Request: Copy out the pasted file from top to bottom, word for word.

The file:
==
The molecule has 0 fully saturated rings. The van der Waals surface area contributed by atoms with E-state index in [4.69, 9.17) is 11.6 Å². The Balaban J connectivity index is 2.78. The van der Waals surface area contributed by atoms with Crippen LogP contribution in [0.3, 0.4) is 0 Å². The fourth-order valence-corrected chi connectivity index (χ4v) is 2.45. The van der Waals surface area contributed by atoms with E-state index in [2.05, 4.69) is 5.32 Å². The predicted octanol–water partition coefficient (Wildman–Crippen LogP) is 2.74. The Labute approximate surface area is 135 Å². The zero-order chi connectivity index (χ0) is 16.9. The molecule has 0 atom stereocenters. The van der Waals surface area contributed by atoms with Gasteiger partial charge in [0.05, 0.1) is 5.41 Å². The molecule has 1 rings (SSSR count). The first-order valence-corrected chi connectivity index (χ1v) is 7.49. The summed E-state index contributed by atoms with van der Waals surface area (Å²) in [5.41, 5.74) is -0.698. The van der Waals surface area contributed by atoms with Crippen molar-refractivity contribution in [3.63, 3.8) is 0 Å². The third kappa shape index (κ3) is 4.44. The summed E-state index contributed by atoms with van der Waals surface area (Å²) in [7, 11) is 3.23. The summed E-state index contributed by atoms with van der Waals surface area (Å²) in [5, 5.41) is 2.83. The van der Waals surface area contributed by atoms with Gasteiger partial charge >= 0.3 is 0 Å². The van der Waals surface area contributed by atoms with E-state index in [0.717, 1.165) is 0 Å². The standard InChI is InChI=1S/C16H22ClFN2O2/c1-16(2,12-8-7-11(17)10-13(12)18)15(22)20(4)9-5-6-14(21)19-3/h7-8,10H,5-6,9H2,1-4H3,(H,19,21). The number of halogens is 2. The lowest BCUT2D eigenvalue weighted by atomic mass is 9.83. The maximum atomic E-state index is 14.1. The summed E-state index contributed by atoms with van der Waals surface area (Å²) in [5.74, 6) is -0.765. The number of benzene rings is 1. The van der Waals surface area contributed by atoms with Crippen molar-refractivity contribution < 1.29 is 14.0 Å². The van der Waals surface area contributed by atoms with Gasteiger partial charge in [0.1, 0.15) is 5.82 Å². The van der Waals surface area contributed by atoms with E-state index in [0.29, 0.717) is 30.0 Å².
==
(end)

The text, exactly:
The molecule has 0 fully saturated rings. The van der Waals surface area contributed by atoms with E-state index in [4.69, 9.17) is 11.6 Å². The Balaban J connectivity index is 2.78. The van der Waals surface area contributed by atoms with Crippen LogP contribution in [0.3, 0.4) is 0 Å². The fourth-order valence-corrected chi connectivity index (χ4v) is 2.45. The van der Waals surface area contributed by atoms with E-state index in [2.05, 4.69) is 5.32 Å². The predicted octanol–water partition coefficient (Wildman–Crippen LogP) is 2.74. The Labute approximate surface area is 135 Å². The zero-order chi connectivity index (χ0) is 16.9. The molecule has 0 atom stereocenters. The van der Waals surface area contributed by atoms with Gasteiger partial charge in [0.05, 0.1) is 5.41 Å². The molecule has 1 rings (SSSR count). The first-order valence-corrected chi connectivity index (χ1v) is 7.49. The summed E-state index contributed by atoms with van der Waals surface area (Å²) in [5.41, 5.74) is -0.698. The van der Waals surface area contributed by atoms with Crippen molar-refractivity contribution in [3.63, 3.8) is 0 Å². The third kappa shape index (κ3) is 4.44. The summed E-state index contributed by atoms with van der Waals surface area (Å²) in [7, 11) is 3.23. The summed E-state index contributed by atoms with van der Waals surface area (Å²) in [5, 5.41) is 2.83. The van der Waals surface area contributed by atoms with Gasteiger partial charge >= 0.3 is 0 Å². The van der Waals surface area contributed by atoms with E-state index in [0.717, 1.165) is 0 Å². The standard InChI is InChI=1S/C16H22ClFN2O2/c1-16(2,12-8-7-11(17)10-13(12)18)15(22)20(4)9-5-6-14(21)19-3/h7-8,10H,5-6,9H2,1-4H3,(H,19,21). The number of halogens is 2. The lowest BCUT2D eigenvalue weighted by atomic mass is 9.83. The maximum atomic E-state index is 14.1. The summed E-state index contributed by atoms with van der Waals surface area (Å²) in [5.74, 6) is -0.765. The number of benzene rings is 1. The van der Waals surface area contributed by atoms with Crippen molar-refractivity contribution < 1.29 is 14.0 Å². The van der Waals surface area contributed by atoms with Gasteiger partial charge in [0.1, 0.15) is 5.82 Å². The van der Waals surface area contributed by atoms with E-state index in [0.29, 0.717) is 30.0 Å².